Local musicians take ‘BoBo’ to a new level

| 20/10/2013

(CNS): Against a backdrop of complaints that there is not enough exposure for locally written and produced music, two Caymanian musicians are about to test that theory with the release of a track that they believe will be irresistible to the local community. And they might just be right. Their new single, "Not today BoBo" has an exceptionally good chance of stealing the hearts, minds and more importantly the ears of Cayman as the song combines a great melody with a 'G' rated rap and one of Cayman's best known catch phrases, which they are convinced will make local DJs sit up and take note.

When Randy Chollette and Kingsley Donalds teamed up with the Zig-Zag Tribe in West Bay, they produced a song that, once it gets the air play it deserves, could change the whole picture of true local music. A combination of rap, hip-hop and country music, the single is a uniquely Caymanian piece of work.

"Not today BoBo" is not just reminiscent of the phrase that was immortalized by Charles Ebanks, Edward Azan and Ray MacGuire after they heroically foiled a robbery at a local liquor store, but once again, at a time of rising crime, social unrest and many challenges for Caymanians, Chollette, who is responsible for the lyrics, points to the upbeat and positive message the song delivers.

"I wanted it to reflect the local culture so the older generation could understand what I am saying, but at the same time it is fresh and interesting so I think young people will appreciate it. While it is about us, I think everyone living and even visiting here will enjoy it. People listen to the same old, same old but this is about our own reality," said Chollette, who is known locally much more for his art work rather than his hidden skills as a musician.

Donalds, who is Chollette’s cousin, is a seasoned musician and singer–songwriter and responsible for writing the music, said that Caymanians don't always appreciate their own expressive personalities and comic perception.

"This rap has nothing about 'ho's' or guns. It’s about our culture and it reflects the things that Caymanians will understand but visitors and others will find engaging and entertaining,” he said. "We are talking to our people about what’s going on here, what we feel and the things we have to contend with. But at the same time it’s about looking for the good stuff that all of humankind can relate to."

The song, which opens with an unforgettable hook, starts in earnest with Munsie’s boat in the sound and goes off on its own Caymanian journey, which is funny, poignant and relevant, but also incredibly catchy. The hook is easy to relate to and Chollette's rap is certainly family entertainment.

It was conceived in one of the most Caymanian environments possible — around a fire during a traditional Easter camp in Breakers this year. Eventually, however, it made its way to a studio in West Bay, where it matured into a well-polished and produced track with the help of Marlon Miller, Patrick Lopez, Matthew Lewis and Aundre Ebanks.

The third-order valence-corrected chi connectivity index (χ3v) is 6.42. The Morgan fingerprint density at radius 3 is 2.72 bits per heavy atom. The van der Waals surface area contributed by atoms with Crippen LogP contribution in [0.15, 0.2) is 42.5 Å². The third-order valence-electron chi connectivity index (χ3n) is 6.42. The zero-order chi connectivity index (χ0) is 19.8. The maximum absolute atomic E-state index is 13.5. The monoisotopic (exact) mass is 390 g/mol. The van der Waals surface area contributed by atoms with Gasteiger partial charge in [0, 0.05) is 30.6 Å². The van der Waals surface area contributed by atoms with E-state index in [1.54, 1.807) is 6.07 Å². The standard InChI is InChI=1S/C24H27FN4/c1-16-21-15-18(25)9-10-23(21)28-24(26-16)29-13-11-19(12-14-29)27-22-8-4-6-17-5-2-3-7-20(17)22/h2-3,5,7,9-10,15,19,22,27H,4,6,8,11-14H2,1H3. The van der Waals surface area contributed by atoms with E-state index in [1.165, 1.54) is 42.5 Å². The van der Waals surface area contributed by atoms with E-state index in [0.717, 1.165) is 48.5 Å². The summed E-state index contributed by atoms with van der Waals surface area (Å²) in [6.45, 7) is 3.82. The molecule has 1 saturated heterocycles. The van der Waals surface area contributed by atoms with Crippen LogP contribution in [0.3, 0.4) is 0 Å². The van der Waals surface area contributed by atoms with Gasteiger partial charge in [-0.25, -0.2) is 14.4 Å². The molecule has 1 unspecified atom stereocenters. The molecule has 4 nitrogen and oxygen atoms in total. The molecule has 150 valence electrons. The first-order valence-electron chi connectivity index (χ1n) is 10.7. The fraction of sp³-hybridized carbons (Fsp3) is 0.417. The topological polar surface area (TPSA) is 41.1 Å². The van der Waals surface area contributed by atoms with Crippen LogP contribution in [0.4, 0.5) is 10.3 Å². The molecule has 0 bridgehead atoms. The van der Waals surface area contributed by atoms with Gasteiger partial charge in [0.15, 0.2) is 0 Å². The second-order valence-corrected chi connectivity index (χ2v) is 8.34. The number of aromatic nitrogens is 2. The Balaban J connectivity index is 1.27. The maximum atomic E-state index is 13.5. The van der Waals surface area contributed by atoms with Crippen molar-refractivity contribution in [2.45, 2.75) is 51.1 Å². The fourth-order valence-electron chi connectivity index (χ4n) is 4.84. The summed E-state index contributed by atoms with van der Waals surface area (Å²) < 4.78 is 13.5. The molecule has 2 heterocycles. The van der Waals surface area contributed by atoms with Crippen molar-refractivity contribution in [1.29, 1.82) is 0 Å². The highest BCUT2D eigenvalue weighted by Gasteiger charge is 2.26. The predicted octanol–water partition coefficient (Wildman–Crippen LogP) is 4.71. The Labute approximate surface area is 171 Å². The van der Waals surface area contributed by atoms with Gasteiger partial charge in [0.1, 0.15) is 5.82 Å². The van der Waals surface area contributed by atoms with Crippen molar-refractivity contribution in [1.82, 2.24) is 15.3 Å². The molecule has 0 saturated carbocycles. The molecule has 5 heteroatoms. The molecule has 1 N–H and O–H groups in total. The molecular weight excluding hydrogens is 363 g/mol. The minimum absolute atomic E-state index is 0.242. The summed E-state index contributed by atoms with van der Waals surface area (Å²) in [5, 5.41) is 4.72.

Chollette said that it simply grew and grew but once he and Donalds got into the studio they knew they had something.

"While it began life around the camp fire, the lyrics seemed to grow organically. We knew we had a message and in the end a great song," he said. "All we want is for people to hear it and we hope the radio stations will play it."

Chollette said this song was refreshing and expressive of their own culture and, "It’s just good music that don't sound like nothing else."

Donalds said that he was convinced that once people, especially Caymanians, hear this song they are going to embrace it.

"It’s interesting still,” he said laughing, "and Randy's lyrics are incredible. I think the song speaks to people here. It’s a good song. I feel so and I am proud to have worked on it. I know we have captured a mood. It’s the real deal," he added.

Given that local music always seems to take a back seat to everything from everywhere else, there is something different about 'Not today BoBo'. There is no doubt that the music, lyrics and production are all exceptionally good and the song can stand on that alone, but above all the song is most definitely 'Caymankind', which may see it finding a place in local musical history.

Listen to the song at soundcloud.com.

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  1. Anonymous says:

    Just heard this on the radio and tried to listen again using the Soundcloud link, but the song doesn't seem to be available anymore! Is there anywhere I could download this song or listen online?

  2. J Salasi I. -111? says:

    Bless up and bring it on!

  3. Anonymous says:

    Just listened to the song and tried to buy it on iTunes. Unfortunately it's not available yet. I'm a Canadian and frequent visitor to the Cayman Islands and I think this song is great. Very catchy and interesting to know the story behind it – I would like to know where can I buy a copy. I would definitely add this to my "Cayman" playlist which currently doesn't have any Cayman tunes.

    Well done. I hope to hear it on the radio on my upcoming trip in November.

    CNS Note: Contact wendyledger@caymannewservice.com for a copy of the itunes file

  4. Anonymous says:

    Yep… It's gonna get the airplay it deserves.

  5. anonymous says:

    I must admit this song in unique….it has a little country & western, a little reggae, a little rap and a little pop all intertwined. Maybe this is the first piece of truly unique Caymanian music….we are a melting pot and this song surely expresses that.  Good luck on getting air-play.